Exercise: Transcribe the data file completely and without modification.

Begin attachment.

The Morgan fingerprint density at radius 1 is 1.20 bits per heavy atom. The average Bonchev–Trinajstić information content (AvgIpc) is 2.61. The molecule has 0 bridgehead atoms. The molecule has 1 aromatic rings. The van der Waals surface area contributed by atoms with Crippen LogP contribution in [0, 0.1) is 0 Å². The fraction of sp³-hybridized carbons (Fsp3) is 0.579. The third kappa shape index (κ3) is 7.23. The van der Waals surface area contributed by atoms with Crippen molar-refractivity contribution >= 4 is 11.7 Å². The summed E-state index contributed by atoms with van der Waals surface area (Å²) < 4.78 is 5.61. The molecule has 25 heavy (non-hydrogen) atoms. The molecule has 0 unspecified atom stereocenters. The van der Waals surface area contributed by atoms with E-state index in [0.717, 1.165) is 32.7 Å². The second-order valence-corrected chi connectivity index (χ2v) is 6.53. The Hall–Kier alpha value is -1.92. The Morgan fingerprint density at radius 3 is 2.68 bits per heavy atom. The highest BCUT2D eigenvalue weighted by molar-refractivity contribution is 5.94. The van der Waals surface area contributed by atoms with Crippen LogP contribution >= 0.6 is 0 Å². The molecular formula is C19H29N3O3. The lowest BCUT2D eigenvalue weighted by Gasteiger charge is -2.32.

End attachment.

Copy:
The Morgan fingerprint density at radius 1 is 1.20 bits per heavy atom. The average Bonchev–Trinajstić information content (AvgIpc) is 2.61. The molecule has 0 bridgehead atoms. The molecule has 1 aromatic rings. The van der Waals surface area contributed by atoms with Crippen LogP contribution in [0, 0.1) is 0 Å². The fraction of sp³-hybridized carbons (Fsp3) is 0.579. The third kappa shape index (κ3) is 7.23. The van der Waals surface area contributed by atoms with Crippen molar-refractivity contribution >= 4 is 11.7 Å². The summed E-state index contributed by atoms with van der Waals surface area (Å²) < 4.78 is 5.61. The molecule has 25 heavy (non-hydrogen) atoms. The molecule has 0 unspecified atom stereocenters. The van der Waals surface area contributed by atoms with E-state index in [0.717, 1.165) is 32.7 Å². The second-order valence-corrected chi connectivity index (χ2v) is 6.53. The Hall–Kier alpha value is -1.92. The Morgan fingerprint density at radius 3 is 2.68 bits per heavy atom. The highest BCUT2D eigenvalue weighted by molar-refractivity contribution is 5.94. The van der Waals surface area contributed by atoms with Crippen LogP contribution >= 0.6 is 0 Å². The molecular formula is C19H29N3O3. The lowest BCUT2D eigenvalue weighted by Gasteiger charge is -2.32.